For the last decade or so, we’d call each other at least once a week. I’d get a call from Jim, “Where are you? What are you doing?” he’d cheerfully holler into the phone. I’d tell him and ask the same of him and his response was almost always, “Just came in to change horses.” Then we would get into our regular discussion about rainfall, the cattle market, ranches for sale or lease, sports, and then we would plan our next adventure.
Jim and I traveled all over the West together, usually looking at ranches and just seeing country. It was on these trips that Jim and I talked about where we knew and feared the West is headed. Over our lifetimes we have seen many great ranches split up and sold out of ranching. Jim was passionate about conserving ranch land. He was a pioneer in the 1990’s when he protected his first ranch in Merced County. He took a chance and it turns out, as he often later said, that it was the best decision he ever made. By protecting his ranch with a conservation easement he ensured that the land would stay as it is: a cattle ranch. He could pass it on to his kids and grandkids and they would be able to continue his ranching legacy.
In the ensuing years he protected more of his ranches with conservation easements and decided to join the Board of Directors of the California Rangeland Trust to encourage others to follow his example. I had the privilege of serving alongside him on the Rangeland Trust Board. Jim and I had similar styles and philosophies in many ways. I learned a lot from him on the road and in the board room. He knew when to take a risk and he knew when to play it safe. He was never a frivolous man, who wasted time or money, but rather he invested in quality. He invested in California Rangeland Trust because he believed in its mission and the people who work hard day in and day out to carry out its mission. This is why my wife Valerie Gordon and I have started a California Rangeland Trust memorial fund in his honor. The response has been fantastic. I am not surprised because Jim swung a wide loop and was respected by many.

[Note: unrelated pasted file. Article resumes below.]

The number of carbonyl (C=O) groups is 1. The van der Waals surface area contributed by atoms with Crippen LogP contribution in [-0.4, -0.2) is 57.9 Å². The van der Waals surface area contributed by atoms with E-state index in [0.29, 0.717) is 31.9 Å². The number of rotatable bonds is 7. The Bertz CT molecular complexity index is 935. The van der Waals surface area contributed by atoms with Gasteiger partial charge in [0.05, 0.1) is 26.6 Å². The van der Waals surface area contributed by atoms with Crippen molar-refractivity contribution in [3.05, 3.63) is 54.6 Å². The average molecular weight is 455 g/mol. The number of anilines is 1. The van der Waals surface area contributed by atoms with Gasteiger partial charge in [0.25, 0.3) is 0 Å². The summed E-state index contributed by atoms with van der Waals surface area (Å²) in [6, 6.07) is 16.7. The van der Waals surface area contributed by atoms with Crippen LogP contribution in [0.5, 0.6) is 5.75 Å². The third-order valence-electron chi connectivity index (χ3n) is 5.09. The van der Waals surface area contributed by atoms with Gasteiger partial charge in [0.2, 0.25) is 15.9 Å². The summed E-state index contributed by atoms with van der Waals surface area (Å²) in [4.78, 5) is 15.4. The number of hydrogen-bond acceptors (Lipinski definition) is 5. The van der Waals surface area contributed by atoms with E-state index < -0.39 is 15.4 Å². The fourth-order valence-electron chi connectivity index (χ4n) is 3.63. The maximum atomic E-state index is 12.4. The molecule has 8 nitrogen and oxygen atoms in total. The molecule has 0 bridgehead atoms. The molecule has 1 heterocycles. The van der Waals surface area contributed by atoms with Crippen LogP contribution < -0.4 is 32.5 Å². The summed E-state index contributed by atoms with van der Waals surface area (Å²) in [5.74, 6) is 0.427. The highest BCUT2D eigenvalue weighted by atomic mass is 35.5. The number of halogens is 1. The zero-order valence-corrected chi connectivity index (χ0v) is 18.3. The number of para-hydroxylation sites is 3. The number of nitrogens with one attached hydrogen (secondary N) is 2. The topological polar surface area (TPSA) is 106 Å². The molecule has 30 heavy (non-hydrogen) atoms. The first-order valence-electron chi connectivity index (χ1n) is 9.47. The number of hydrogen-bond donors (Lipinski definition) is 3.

When Jim, Valerie, and biologist, John Vollmar were working on Jim’s conservation easement in Merced, he often joked that the rocks in the vernal pools on his ranch were the other side of Half Dome, carried over the Sierras by the glacier that sheared the face of Half Dome eons ago. It was his life-long dream to climb to the top. He made that dream come true in 2011. We were privileged to be part of that adventure. I’ll close with the following story that I hope will make you smile when you think of Jim.
Jim showed up at the Half Dome trailhead parking lot in his usual white shirt and instead of blue jeans he was wearing sweatpants.
“That’s not going to work,” cautioned Valerie, “you need shorts.”
“Well I don’t have shorts,” he said.
“Do you have a knife?” she asked.
“Of course, got one sitting here,” and with that Valerie crudely tailored a one of a kind pair of shorts out of his sweatpants right there in the parking lot and his legs were freed up to carry him to the top of Half Dome. It was a proud moment for all of us.
A car accident tragically took Jim Chance’s life in September 2016. He is being honored by the California Rangeland Trust with a special memorial fund that will be used to further Jim’s vision of conserving California’s working ranches. As a savvy and successful cattleman, and a forward thinking conservationist, Jim made significant contributions serving on the California Rangeland Trust Board.
Such is the testament of Jim’s life, that two California Rangeland Trust Board Members, Valerie Gordon and Devere Dressler, chose to launch the Memorial Fund and in a short time the fund doubled. Jim got things done without a lot of fanfare and discussion and that’s the spirit behind the creation of this fund: raising money to protect land that matters.
There is nothing that will ever replace Jim’s gentle yet strong presence in our lives and on the Board but this fund will help ensure he remains a part of California Rangeland Trust forever.
First published in the January 2017 issue of California Cattlemen’s Magazine